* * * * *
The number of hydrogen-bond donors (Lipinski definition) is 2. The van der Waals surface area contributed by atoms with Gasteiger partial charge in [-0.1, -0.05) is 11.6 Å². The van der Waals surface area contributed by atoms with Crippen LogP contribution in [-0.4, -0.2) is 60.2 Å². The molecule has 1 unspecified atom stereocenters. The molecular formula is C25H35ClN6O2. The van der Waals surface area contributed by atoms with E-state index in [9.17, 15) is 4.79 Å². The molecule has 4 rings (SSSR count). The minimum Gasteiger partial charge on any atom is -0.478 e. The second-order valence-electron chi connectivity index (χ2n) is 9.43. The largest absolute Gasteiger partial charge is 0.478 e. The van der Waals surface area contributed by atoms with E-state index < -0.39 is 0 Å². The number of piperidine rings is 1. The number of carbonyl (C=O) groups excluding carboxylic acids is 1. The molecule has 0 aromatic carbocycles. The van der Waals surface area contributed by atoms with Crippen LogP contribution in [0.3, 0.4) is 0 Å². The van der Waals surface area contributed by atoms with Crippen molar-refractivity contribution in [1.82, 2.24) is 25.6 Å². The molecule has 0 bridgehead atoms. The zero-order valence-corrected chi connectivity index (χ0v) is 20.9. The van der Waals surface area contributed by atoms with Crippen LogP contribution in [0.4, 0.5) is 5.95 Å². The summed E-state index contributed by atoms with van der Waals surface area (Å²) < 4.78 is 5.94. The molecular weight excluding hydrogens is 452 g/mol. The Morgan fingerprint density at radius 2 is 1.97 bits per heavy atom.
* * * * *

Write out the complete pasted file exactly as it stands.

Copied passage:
The number of hydrogen-bond donors (Lipinski definition) is 2. The van der Waals surface area contributed by atoms with Gasteiger partial charge in [-0.1, -0.05) is 11.6 Å². The van der Waals surface area contributed by atoms with Crippen LogP contribution in [-0.4, -0.2) is 60.2 Å². The molecule has 1 unspecified atom stereocenters. The molecular formula is C25H35ClN6O2. The van der Waals surface area contributed by atoms with E-state index in [9.17, 15) is 4.79 Å². The molecule has 4 rings (SSSR count). The minimum Gasteiger partial charge on any atom is -0.478 e. The second-order valence-electron chi connectivity index (χ2n) is 9.43. The largest absolute Gasteiger partial charge is 0.478 e. The van der Waals surface area contributed by atoms with E-state index < -0.39 is 0 Å². The number of piperidine rings is 1. The number of carbonyl (C=O) groups excluding carboxylic acids is 1. The molecule has 0 aromatic carbocycles. The van der Waals surface area contributed by atoms with Crippen LogP contribution in [0.3, 0.4) is 0 Å². The van der Waals surface area contributed by atoms with Crippen molar-refractivity contribution in [1.82, 2.24) is 25.6 Å². The molecule has 0 bridgehead atoms. The zero-order valence-corrected chi connectivity index (χ0v) is 20.9. The van der Waals surface area contributed by atoms with Crippen LogP contribution in [0.4, 0.5) is 5.95 Å². The summed E-state index contributed by atoms with van der Waals surface area (Å²) < 4.78 is 5.94. The molecular weight excluding hydrogens is 452 g/mol. The Morgan fingerprint density at radius 2 is 1.97 bits per heavy atom.